Last fall, Ye, the rapper turned fashion designer formerly known as Kanye West, defiantly declared that Adidas could not drop him as a brand partner for making antisemitic statements. 

Adidas eventually proved him wrong, ending a lucrative eight-year relationship under pressure from customers and social media commenters. As a result, its stock dropped, with estimated sale losses of $246 million in the fourth quarter of 2022. Yet, the firm calculated that protecting its brand and preserving the goodwill of customers was worth more. 

Firms increasingly face this complicated calculus as investors, clients, customers, and community members judge companies on their environmental, social justice, and corporate governance (ESG) performance as well as their products and profitability. The pressure cuts the other way, too: Other stakeholders demand that companies stick to business and focus on the bottom line, and will boycott “woke” enterprises, as Newsweek reported last August. In a recent New York Times Dealbook roundtable discussion, CEOs from various corporate sectors agreed that figuring out when and how to speak out on such issues is one of the greatest challenges they face.

Columbia Business School Professor Vanessa Burbano is gathering important evidence that can guide a firm’s decision to speak out — or stay silent. Using field experiments, she is studying the strategic implications of corporations' actions on ESG issues. “I have become really interested in how employees and stakeholders respond to companies taking stances on social-political issues that are polarizing in nature,” says Burbano, the Sidney Taurel Associate Professor of Business. 

In an award-winning paper cited in The New York Times, the Financial Times, Forbes, Newsweek, and other business publications, she found that when a company takes a public stance on a social-political or controversial issue, employees who disagree with the position are demotivated: They do less extra work and do lower quality work. “Interestingly, and partly to my surprise, the reverse did not turn out to be true: People who agree with the company’s stance do not work more or do better quality work,” she says.

One possible explanation is found in research that shows people pay more attention and react more strongly to information that is surprising or negative. Thus, employees who thought that corporate values aligned with their own but find themselves in disagreement change their behavior; those who agree do not.

In another paper, “The Demotivating Effects of Communicating a Social-Political Stance: Field Experimental Evidence from an Online Labor Market Platform” (Management Science, 2021), Burbano and her team were among the first to consider the strategic implications of corporate activism on employees. In addition to providing valuable intel to companies, the paper “helps companies and other organisations do better,” according to the Financial Times. The research was “highly commended” as part of FT’s 2022 Responsible Business Education Awards, which recognize the growing number of researchers whose work has real-world impact.

Other outcomes of corporate social responsibility (CSR) Burbano has documented include:

  • When companies communicate their social, ethical, and environmental values, online gig workers are less likely to cheat on the job, she found in a randomized experimental study, published in “Mitigating Gig and Remote Worker Misconduct: Evidence from a Real Effort Experiment,“ with co-author Bennett Chiles (Organization Science, 2021).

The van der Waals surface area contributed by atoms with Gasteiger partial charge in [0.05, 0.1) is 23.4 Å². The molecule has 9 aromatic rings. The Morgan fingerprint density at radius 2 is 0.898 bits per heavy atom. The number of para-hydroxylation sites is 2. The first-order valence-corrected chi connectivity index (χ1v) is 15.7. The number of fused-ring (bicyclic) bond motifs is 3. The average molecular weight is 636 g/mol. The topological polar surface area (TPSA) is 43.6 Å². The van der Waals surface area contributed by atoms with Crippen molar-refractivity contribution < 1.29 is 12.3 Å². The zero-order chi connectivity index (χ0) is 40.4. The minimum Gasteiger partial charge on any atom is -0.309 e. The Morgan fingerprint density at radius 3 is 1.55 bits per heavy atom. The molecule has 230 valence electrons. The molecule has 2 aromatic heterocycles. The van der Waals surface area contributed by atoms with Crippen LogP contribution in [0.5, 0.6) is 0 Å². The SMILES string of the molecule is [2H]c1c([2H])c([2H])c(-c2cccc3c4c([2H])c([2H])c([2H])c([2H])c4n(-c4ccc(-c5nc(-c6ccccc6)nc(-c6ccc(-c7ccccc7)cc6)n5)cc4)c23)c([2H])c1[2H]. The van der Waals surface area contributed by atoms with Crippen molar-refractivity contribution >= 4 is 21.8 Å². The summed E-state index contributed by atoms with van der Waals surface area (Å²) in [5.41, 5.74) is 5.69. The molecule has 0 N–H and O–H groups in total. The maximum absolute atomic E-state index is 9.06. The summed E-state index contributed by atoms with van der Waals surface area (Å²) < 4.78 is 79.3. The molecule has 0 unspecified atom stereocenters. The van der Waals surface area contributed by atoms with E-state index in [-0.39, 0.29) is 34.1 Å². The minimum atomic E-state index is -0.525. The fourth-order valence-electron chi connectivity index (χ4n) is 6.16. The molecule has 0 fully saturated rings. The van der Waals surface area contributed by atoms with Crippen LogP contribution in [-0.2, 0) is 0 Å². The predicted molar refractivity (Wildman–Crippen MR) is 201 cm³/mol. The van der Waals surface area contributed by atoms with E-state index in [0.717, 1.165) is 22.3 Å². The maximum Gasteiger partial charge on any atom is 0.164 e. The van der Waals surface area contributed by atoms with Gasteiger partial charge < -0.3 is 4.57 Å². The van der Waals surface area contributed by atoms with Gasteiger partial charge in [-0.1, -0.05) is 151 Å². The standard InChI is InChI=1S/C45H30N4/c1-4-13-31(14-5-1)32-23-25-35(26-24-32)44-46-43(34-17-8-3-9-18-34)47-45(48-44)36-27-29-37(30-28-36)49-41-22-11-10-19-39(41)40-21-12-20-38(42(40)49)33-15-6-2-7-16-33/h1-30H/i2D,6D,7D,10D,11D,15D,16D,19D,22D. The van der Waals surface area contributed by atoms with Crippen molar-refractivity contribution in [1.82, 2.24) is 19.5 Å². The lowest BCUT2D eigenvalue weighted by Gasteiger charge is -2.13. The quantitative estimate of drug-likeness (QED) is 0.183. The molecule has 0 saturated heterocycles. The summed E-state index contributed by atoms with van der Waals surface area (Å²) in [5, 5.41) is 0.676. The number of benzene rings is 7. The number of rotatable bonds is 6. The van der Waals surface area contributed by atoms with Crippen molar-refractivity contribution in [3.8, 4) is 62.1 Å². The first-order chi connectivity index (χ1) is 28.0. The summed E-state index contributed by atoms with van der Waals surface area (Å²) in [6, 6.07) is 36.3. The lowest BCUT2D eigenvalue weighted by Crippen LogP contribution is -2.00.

• Firms that make CSR claims experience higher job applicant rates compared with those that don’t when the company’s founders are female — but lower applicant rates when the company’s founders are male, according to a paper by Burbano and co-author Mabel Abraham. They suggest the reason for this is that job seekers are drawn to congruence between a leader’s gender and organizational claims. According to their findings, social claims “activate the female stereotype,” and female job seekers are most interested in working for organizations that are simultaneously congruent and provide credible signals that they are fair and equitable. Female corporate leaders sending these signals thus influence the applicant mix (Organization Science, 2021).  
  • New employees randomly assigned to a social impact project during orientation were 50 percent less likely to leave the company almost a year later. Burbano and co-author Florencio Portocarrero detailed the benefits of this short-term CSR activity in a working paper, “The Effects of a Short-term Corporate Social Impact Activity on Employee Turnover: Field Experimental Evidence.” They found that employees’ perceptions of organizational justice explain the effects of the intervention on turnover. They also found more substantial effects for male versus female employees. 

Burbano’s research shows that employees are an important set of internal stakeholders to consider when corporations are deciding whether or not to speak up or act on a political or social issue. Her work suggests that companies should make efforts to understand the values and viewpoints of their workforce before making a potentially controversial statement. 

Burbano, who teaches the core Strategic Formulation course to CBS MBAs, incorporates some of this research into class discussions “to try to get our students to just understand what the tradeoffs are,” she says. 

Named one of Poets & Quants Best 40 Under 40 Professors in 2019, Burbano finds that students in the case-based strategy course are very interested in thinking about a company’s moral and ethical obligations to operate sustainably or address equity issues. “There has definitely been a shift in the realization of the importance of these issues.”